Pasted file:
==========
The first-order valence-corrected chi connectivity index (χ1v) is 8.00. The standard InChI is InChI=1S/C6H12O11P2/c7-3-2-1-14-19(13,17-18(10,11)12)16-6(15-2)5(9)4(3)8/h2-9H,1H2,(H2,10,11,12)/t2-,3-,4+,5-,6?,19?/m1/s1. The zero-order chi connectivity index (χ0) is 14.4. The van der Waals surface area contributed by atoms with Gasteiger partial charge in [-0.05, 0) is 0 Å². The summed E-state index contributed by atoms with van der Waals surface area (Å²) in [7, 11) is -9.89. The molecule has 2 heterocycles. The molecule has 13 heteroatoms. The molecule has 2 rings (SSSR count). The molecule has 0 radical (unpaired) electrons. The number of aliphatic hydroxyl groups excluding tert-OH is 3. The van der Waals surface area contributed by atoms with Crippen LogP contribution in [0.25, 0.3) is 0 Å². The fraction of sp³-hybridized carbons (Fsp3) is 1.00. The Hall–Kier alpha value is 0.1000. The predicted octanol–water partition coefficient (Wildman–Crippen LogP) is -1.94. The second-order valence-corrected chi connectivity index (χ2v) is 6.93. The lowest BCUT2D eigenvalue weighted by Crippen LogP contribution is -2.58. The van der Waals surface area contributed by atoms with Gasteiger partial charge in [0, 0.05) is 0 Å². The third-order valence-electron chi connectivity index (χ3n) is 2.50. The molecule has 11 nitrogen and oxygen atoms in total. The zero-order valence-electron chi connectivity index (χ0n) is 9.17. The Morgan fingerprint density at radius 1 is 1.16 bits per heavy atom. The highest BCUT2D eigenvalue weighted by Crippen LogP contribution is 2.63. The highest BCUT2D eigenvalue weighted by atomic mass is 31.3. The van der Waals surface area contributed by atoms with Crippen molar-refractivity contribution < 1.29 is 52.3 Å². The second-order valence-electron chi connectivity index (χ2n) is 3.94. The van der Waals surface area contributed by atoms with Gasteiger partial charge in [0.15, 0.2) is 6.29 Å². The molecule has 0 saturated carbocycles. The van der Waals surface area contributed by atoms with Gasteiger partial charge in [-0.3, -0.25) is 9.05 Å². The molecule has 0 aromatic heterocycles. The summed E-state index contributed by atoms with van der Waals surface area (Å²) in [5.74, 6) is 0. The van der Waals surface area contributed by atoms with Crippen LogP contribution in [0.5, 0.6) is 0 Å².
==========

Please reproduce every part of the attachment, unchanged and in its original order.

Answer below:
The first-order valence-corrected chi connectivity index (χ1v) is 8.00. The standard InChI is InChI=1S/C6H12O11P2/c7-3-2-1-14-19(13,17-18(10,11)12)16-6(15-2)5(9)4(3)8/h2-9H,1H2,(H2,10,11,12)/t2-,3-,4+,5-,6?,19?/m1/s1. The zero-order chi connectivity index (χ0) is 14.4. The van der Waals surface area contributed by atoms with Gasteiger partial charge in [-0.05, 0) is 0 Å². The summed E-state index contributed by atoms with van der Waals surface area (Å²) in [7, 11) is -9.89. The molecule has 2 heterocycles. The molecule has 13 heteroatoms. The molecule has 2 rings (SSSR count). The molecule has 0 radical (unpaired) electrons. The number of aliphatic hydroxyl groups excluding tert-OH is 3. The van der Waals surface area contributed by atoms with Crippen LogP contribution in [0.25, 0.3) is 0 Å². The fraction of sp³-hybridized carbons (Fsp3) is 1.00. The Hall–Kier alpha value is 0.1000. The predicted octanol–water partition coefficient (Wildman–Crippen LogP) is -1.94. The second-order valence-corrected chi connectivity index (χ2v) is 6.93. The lowest BCUT2D eigenvalue weighted by Crippen LogP contribution is -2.58. The van der Waals surface area contributed by atoms with Gasteiger partial charge in [0, 0.05) is 0 Å². The third-order valence-electron chi connectivity index (χ3n) is 2.50. The molecule has 11 nitrogen and oxygen atoms in total. The zero-order valence-electron chi connectivity index (χ0n) is 9.17. The Morgan fingerprint density at radius 1 is 1.16 bits per heavy atom. The highest BCUT2D eigenvalue weighted by Crippen LogP contribution is 2.63. The highest BCUT2D eigenvalue weighted by atomic mass is 31.3. The van der Waals surface area contributed by atoms with Crippen molar-refractivity contribution < 1.29 is 52.3 Å². The second-order valence-electron chi connectivity index (χ2n) is 3.94. The van der Waals surface area contributed by atoms with Gasteiger partial charge in [0.15, 0.2) is 6.29 Å². The molecule has 0 saturated carbocycles. The van der Waals surface area contributed by atoms with Gasteiger partial charge in [-0.3, -0.25) is 9.05 Å². The molecule has 0 aromatic heterocycles. The summed E-state index contributed by atoms with van der Waals surface area (Å²) in [5.74, 6) is 0. The van der Waals surface area contributed by atoms with Crippen LogP contribution in [0.5, 0.6) is 0 Å².